Do we know anyone who lived life and died without ever facing a personal crisis? Humankind is such that everyone will go through trials on this earthly journey. The truth is our choices and action have consequences that affect self and others. What we choose to do can consequently, often unknowingly, become a crisis for our self or the other person. But our choices include if we choose to travel this journey on our own, or to believe in the Divine to walk with us till our last day.
No one gets through life without ever facing a crisis. We will find ourselves in situations where we feel helpless, be it from a crisis in relationship, career or illness. Often we walk into the storms of our life unprepared and unsheltered.
Today’s gospel on the Transfiguration is about humanity meeting divinity. After a quite spectacular encounter, Jesus still had to come down the mountain and walk on to Jerusalem to face suffering and death. Like him, we too will walk towards our own ‘Jerusalem’ to pass through death. It is inevitable.
The offer of the Divine presence to accompany us is freely available. This too is a personal choice. God has made his choice: He wants to walk with us as we go through our storms. And He constantly call out to us in our everyday life in the situations we find ourselves in. He is here, always present. It is our choice to connect.
It often begins with a stirring in our hearts; a voice, or a force pulling us towards a certain direction. We do not really know where it will take us but somehow there is a conviction to follow it. This conviction is manifested when we find ourselves restlessly searching for the meaning of life. We find ourselves wondering about the Divine and wander into the faith question. We are drawn deeper into faith, and for some of us, we explore returning to an authentic faith life.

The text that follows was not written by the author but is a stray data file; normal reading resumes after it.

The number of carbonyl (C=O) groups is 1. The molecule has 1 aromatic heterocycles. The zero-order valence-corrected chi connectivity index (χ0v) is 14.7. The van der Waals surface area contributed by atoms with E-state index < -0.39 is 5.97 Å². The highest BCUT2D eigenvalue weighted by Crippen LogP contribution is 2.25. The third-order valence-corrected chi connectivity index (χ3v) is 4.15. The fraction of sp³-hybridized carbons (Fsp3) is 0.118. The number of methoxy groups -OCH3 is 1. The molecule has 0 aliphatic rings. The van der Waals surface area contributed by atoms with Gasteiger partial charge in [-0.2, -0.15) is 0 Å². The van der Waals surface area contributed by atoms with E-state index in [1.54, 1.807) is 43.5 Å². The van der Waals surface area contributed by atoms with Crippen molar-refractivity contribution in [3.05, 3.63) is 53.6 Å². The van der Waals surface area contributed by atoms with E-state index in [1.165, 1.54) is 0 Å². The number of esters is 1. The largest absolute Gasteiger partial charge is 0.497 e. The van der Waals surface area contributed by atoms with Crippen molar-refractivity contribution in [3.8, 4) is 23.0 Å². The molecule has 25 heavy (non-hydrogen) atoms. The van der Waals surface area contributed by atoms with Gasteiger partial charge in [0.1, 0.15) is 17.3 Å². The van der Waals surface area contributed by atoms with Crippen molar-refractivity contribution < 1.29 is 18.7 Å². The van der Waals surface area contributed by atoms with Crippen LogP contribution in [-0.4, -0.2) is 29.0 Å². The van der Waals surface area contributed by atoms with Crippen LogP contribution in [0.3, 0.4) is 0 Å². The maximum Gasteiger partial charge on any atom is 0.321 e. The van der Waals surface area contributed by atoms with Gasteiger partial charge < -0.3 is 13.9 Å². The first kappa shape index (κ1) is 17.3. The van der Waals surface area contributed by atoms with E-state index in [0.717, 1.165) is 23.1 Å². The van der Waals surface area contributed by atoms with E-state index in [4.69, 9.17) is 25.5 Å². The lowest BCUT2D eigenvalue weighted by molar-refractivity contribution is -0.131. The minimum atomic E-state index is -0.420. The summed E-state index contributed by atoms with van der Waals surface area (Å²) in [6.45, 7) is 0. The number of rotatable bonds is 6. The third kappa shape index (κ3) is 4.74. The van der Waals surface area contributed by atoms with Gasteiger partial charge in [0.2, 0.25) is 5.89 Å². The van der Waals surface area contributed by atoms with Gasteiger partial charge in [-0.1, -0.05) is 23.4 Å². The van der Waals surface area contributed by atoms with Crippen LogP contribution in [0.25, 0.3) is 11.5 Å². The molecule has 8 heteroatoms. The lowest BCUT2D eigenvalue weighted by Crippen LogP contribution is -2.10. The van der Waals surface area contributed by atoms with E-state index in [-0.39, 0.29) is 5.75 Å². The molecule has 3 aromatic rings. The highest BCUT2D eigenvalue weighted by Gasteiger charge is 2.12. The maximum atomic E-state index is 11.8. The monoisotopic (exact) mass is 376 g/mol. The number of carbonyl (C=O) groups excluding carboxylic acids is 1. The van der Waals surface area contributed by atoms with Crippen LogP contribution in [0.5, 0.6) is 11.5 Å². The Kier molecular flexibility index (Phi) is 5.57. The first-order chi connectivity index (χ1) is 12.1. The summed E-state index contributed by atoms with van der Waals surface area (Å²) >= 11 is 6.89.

When we choose to let go and be led, we will come to a point when we will experience our personal transfiguration. It will be an experience that speaks personally to us. This experience is difficult to describe but that moment brings a sureness in us. It is a spiritual encounter where the Divine enters our humanness in a most personal way and the experience leave us totally convinced. It is the moment when we hear the inner voice say, “This is my Son, the Beloved. Listen to him”.
This spiritual-high encounter will not happen if we do not choose to respond and ‘be led up a high mountain where we can be alone’. Yet the paths leading up this ‘mountain’ are sign-posted on our journey. It can be participation in a programme or being present at a retreat. We need to choose to place ourselves amongst people and in environments where we make ourselves available to encounter the Divine.
When we embrace the Divine we may sometimes experience that life get even tougher. This is not a penance for our waywardness but rather that God know the storms ahead of us and his relentless pursuit of a personal, spiritual encounter with him is to draw us close to Him. In his unconditional love he provides a shelter to protect and help us weather the incoming storms.
We can walk under this Shelter towards our own Jerusalem. This choice is ours alone.
Second Sunday in Lent